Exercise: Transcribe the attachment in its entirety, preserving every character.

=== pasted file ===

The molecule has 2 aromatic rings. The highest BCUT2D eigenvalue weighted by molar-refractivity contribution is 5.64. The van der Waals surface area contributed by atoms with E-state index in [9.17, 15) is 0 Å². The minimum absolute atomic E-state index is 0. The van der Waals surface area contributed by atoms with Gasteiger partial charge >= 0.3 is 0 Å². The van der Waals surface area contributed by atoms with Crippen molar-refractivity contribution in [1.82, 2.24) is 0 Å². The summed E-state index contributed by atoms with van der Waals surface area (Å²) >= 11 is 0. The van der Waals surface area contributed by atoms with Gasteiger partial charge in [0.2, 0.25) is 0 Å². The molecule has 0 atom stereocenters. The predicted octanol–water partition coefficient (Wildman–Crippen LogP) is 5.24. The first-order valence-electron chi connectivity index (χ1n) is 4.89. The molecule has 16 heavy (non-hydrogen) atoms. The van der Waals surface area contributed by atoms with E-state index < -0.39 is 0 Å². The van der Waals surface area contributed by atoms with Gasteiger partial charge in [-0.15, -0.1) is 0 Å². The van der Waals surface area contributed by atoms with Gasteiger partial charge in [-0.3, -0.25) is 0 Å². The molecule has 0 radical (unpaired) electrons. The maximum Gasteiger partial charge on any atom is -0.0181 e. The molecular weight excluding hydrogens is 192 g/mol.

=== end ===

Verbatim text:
The molecule has 2 aromatic rings. The highest BCUT2D eigenvalue weighted by molar-refractivity contribution is 5.64. The van der Waals surface area contributed by atoms with E-state index in [9.17, 15) is 0 Å². The minimum absolute atomic E-state index is 0. The van der Waals surface area contributed by atoms with Gasteiger partial charge >= 0.3 is 0 Å². The van der Waals surface area contributed by atoms with Crippen molar-refractivity contribution in [1.82, 2.24) is 0 Å². The summed E-state index contributed by atoms with van der Waals surface area (Å²) >= 11 is 0. The van der Waals surface area contributed by atoms with Gasteiger partial charge in [0.2, 0.25) is 0 Å². The molecule has 0 atom stereocenters. The predicted octanol–water partition coefficient (Wildman–Crippen LogP) is 5.24. The first-order valence-electron chi connectivity index (χ1n) is 4.89. The molecule has 16 heavy (non-hydrogen) atoms. The van der Waals surface area contributed by atoms with E-state index < -0.39 is 0 Å². The van der Waals surface area contributed by atoms with Gasteiger partial charge in [-0.15, -0.1) is 0 Å². The van der Waals surface area contributed by atoms with Gasteiger partial charge in [-0.3, -0.25) is 0 Å². The molecule has 0 radical (unpaired) electrons. The maximum Gasteiger partial charge on any atom is -0.0181 e. The molecular weight excluding hydrogens is 192 g/mol.